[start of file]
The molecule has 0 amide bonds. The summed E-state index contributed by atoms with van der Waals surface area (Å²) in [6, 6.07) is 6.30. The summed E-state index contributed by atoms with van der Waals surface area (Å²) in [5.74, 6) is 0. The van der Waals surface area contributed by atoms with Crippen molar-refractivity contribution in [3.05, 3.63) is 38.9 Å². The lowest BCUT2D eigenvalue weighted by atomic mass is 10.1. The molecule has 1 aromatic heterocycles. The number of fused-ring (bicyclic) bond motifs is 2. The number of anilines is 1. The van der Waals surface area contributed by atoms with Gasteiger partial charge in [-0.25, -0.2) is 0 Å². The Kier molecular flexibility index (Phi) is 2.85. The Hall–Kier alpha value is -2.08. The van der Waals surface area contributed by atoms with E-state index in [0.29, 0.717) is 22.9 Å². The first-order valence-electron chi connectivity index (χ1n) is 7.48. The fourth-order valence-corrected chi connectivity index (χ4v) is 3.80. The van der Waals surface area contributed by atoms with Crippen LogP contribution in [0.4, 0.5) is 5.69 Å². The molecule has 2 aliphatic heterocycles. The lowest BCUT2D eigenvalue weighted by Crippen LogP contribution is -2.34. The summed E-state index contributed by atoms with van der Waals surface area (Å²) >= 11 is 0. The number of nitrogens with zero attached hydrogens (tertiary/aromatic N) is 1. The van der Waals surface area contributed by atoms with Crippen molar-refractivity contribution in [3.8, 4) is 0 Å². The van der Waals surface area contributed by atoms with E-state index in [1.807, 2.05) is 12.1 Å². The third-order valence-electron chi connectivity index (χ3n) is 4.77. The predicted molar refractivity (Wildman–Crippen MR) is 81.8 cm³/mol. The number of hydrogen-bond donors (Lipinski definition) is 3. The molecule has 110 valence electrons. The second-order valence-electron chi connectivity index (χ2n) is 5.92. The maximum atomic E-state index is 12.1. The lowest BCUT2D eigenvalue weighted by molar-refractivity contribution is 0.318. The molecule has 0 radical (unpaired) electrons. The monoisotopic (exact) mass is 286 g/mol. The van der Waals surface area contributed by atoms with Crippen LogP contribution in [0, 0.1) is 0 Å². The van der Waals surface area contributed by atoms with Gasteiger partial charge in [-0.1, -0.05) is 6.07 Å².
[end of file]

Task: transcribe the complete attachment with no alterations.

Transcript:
The molecule has 0 amide bonds. The summed E-state index contributed by atoms with van der Waals surface area (Å²) in [6, 6.07) is 6.30. The summed E-state index contributed by atoms with van der Waals surface area (Å²) in [5.74, 6) is 0. The van der Waals surface area contributed by atoms with Crippen molar-refractivity contribution in [3.05, 3.63) is 38.9 Å². The lowest BCUT2D eigenvalue weighted by atomic mass is 10.1. The molecule has 1 aromatic heterocycles. The number of fused-ring (bicyclic) bond motifs is 2. The number of anilines is 1. The van der Waals surface area contributed by atoms with Gasteiger partial charge in [-0.25, -0.2) is 0 Å². The Kier molecular flexibility index (Phi) is 2.85. The Hall–Kier alpha value is -2.08. The van der Waals surface area contributed by atoms with E-state index in [0.29, 0.717) is 22.9 Å². The first-order valence-electron chi connectivity index (χ1n) is 7.48. The fourth-order valence-corrected chi connectivity index (χ4v) is 3.80. The van der Waals surface area contributed by atoms with Crippen LogP contribution in [0.4, 0.5) is 5.69 Å². The molecule has 2 aliphatic heterocycles. The lowest BCUT2D eigenvalue weighted by Crippen LogP contribution is -2.34. The summed E-state index contributed by atoms with van der Waals surface area (Å²) >= 11 is 0. The number of nitrogens with zero attached hydrogens (tertiary/aromatic N) is 1. The van der Waals surface area contributed by atoms with Crippen molar-refractivity contribution in [3.8, 4) is 0 Å². The van der Waals surface area contributed by atoms with E-state index in [1.807, 2.05) is 12.1 Å². The third-order valence-electron chi connectivity index (χ3n) is 4.77. The predicted molar refractivity (Wildman–Crippen MR) is 81.8 cm³/mol. The number of hydrogen-bond donors (Lipinski definition) is 3. The molecule has 110 valence electrons. The second-order valence-electron chi connectivity index (χ2n) is 5.92. The maximum atomic E-state index is 12.1. The lowest BCUT2D eigenvalue weighted by molar-refractivity contribution is 0.318. The molecule has 0 radical (unpaired) electrons. The monoisotopic (exact) mass is 286 g/mol. The van der Waals surface area contributed by atoms with Crippen LogP contribution in [0, 0.1) is 0 Å². The van der Waals surface area contributed by atoms with Gasteiger partial charge in [-0.1, -0.05) is 6.07 Å².